Our Terms of Service and Privacy Policy have changed.

By continuing to use this site, you are agreeing to the new Privacy Policy and Terms of Service.

2 of 6
Lost rental property income
Lost rental property income
One of Paradise Beach Homes' 140 rental properties in Pensacola, Fla.

With tourists canceling their beach holidays and vacationing fishermen forced to scrap their charter tours, rental property owners are facing a wipeout. In Florida alone, 478 claims were filed by the end of last week for lost rental income, and BP had already paid out $86,439.89.

Kevin Hayes, business manager of Paradise Beach Homes, a property management company that manages about 140 homes, says that "reservations fell off a cliff" a couple weeks after spill. Families looking to rent summer homes have been scared off by images of tar balls and oil-soaked animals in other Gulf areas, but cancellations at Paradise Beach began coming in when the crisis hit close to home.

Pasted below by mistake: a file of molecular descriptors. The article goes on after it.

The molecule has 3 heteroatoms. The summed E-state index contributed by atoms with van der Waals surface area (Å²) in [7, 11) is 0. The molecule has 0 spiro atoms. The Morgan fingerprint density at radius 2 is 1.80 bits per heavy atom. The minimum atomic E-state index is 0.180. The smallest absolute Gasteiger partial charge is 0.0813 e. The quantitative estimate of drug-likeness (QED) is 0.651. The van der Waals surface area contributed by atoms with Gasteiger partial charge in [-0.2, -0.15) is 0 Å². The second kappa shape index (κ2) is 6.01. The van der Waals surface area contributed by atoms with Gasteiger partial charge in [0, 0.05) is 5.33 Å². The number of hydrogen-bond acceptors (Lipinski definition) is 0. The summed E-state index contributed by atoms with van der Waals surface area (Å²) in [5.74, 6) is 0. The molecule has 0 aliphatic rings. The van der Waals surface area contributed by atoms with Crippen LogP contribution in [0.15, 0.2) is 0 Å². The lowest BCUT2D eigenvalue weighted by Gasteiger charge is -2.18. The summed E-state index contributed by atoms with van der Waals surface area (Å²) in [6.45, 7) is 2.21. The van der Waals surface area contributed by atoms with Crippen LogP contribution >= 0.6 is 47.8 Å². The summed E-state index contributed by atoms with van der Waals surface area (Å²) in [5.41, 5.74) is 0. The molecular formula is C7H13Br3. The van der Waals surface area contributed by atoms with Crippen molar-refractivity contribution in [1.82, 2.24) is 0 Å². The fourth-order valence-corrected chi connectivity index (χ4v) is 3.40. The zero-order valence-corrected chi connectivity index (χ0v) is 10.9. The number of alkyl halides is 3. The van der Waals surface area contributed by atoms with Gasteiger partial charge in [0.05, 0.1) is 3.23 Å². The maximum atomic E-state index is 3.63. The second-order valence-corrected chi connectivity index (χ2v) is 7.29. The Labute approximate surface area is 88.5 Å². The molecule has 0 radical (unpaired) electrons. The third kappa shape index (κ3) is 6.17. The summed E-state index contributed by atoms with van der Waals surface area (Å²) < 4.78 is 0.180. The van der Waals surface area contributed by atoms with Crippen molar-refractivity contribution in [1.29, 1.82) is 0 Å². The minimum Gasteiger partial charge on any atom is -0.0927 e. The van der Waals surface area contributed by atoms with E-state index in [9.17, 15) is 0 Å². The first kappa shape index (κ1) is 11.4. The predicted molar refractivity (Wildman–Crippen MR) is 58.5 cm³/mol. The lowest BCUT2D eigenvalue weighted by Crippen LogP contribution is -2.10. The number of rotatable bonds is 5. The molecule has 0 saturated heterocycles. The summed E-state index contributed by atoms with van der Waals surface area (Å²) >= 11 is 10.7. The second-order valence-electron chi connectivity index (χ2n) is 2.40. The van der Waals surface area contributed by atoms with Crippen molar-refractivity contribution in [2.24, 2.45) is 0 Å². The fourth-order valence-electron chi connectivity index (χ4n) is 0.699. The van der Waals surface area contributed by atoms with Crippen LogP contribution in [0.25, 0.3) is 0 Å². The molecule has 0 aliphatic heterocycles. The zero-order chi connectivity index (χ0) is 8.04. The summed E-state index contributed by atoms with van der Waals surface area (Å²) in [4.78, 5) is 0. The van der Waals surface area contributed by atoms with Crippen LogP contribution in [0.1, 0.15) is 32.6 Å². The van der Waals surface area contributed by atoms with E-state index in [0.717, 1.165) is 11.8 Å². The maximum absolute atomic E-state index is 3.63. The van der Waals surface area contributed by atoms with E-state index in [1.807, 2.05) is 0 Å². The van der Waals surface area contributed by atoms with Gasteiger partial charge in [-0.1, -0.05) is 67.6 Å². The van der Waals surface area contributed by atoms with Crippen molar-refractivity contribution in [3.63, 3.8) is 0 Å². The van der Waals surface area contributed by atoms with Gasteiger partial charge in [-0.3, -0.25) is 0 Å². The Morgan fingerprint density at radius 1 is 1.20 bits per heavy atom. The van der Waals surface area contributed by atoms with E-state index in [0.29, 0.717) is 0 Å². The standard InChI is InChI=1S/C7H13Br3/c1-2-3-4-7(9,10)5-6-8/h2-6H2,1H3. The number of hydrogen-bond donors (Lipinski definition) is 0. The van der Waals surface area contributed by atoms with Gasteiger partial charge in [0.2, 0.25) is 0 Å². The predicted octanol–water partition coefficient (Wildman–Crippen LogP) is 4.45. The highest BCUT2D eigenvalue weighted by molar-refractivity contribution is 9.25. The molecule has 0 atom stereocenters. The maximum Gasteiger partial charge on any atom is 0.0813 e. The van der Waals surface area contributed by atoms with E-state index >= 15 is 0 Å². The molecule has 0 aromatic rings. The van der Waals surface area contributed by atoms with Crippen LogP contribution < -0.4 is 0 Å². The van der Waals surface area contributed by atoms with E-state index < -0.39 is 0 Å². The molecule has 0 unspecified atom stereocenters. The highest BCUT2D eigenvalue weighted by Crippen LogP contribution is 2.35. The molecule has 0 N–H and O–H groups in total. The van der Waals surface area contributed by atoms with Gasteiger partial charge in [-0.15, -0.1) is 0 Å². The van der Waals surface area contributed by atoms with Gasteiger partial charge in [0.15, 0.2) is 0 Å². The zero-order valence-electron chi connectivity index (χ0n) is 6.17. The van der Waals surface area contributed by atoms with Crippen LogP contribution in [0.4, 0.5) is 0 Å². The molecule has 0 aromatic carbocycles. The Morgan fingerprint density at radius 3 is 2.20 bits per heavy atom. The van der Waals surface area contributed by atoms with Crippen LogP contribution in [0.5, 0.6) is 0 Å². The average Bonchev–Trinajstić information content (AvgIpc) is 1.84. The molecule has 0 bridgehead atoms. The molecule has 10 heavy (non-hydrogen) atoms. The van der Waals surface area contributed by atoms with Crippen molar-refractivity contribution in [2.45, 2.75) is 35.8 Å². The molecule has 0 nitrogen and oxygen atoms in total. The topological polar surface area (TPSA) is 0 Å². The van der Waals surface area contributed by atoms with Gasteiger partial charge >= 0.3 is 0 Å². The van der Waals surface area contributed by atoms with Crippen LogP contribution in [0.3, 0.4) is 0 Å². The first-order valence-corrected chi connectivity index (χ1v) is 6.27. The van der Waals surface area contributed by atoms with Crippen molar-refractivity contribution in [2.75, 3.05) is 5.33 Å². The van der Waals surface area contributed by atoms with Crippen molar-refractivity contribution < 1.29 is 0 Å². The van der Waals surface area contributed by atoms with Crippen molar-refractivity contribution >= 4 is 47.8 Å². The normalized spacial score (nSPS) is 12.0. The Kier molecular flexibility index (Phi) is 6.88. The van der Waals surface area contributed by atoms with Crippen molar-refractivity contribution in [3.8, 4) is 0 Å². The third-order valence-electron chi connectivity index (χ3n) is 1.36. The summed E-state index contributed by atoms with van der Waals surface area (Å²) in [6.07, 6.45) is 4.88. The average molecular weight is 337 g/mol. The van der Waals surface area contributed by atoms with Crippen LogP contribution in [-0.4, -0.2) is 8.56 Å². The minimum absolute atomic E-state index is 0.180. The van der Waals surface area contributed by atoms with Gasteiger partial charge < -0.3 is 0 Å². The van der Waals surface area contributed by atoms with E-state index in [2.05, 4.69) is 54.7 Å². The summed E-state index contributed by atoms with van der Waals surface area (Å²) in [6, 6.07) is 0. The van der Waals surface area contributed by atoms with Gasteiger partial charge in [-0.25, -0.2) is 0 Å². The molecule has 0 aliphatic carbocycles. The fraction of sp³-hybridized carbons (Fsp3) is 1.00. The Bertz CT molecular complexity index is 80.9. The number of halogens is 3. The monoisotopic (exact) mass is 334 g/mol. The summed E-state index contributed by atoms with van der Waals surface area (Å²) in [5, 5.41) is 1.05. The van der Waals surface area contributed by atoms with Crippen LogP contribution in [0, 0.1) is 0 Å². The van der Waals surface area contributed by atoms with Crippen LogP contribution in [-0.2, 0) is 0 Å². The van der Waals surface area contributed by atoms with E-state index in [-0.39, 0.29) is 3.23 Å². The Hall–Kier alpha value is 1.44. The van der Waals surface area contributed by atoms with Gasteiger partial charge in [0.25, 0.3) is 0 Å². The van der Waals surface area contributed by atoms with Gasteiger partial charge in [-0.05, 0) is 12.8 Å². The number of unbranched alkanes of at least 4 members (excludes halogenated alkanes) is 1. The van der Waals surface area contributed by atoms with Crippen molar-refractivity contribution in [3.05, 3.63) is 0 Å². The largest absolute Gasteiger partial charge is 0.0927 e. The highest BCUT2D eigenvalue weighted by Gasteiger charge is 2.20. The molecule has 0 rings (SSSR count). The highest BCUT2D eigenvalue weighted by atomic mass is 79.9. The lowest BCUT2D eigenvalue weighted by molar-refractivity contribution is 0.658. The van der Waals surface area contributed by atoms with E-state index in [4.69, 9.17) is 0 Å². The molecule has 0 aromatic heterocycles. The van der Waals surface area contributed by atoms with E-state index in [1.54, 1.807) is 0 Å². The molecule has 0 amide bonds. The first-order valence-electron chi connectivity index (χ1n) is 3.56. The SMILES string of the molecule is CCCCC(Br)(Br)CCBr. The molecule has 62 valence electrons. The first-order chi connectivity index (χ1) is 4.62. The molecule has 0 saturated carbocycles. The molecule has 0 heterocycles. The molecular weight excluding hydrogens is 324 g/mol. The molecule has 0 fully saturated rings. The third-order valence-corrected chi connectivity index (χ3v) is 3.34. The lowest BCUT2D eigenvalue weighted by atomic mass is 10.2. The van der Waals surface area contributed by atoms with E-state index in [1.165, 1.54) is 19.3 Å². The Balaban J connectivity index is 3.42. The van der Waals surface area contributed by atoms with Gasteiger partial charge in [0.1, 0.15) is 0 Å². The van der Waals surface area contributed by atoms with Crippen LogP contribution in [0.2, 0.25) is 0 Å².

"On Friday, the first tar balls hit Pensacola. That's when it became real," Hayes said.

Although Hayes has only just begun the claims process, he expects it to be onerous and ongoing. His homes go for $1,000 to $8,000 a week. Multiple that by 140 homes, and the potential loss totals as much as $4 million a month.

The oil spill could prove dismal for property managers, like Hayes, who expected a strong year. "It really is scary. The first four months and advance reservations were great," he said. "We were really on an upswing this year, but now, with this, we just don't."

NEXT: Dispersants

Last updated June 11 2010: 7:35 AM ET
More Galleries
Black Friday 2015 in pictures Shoppers around the country braved the crowds to get their hands on the best Black Friday deals. More
Driving the ultimate in '50s Mercedes-Benz style The SC was the car that re-introduced Mercedes-Benz as a global luxury car icon. More
Driving the world's first car Driving a replica of the 1886 Benz Patent Motorwagen, the first internal combustion automobile. More

Special Offer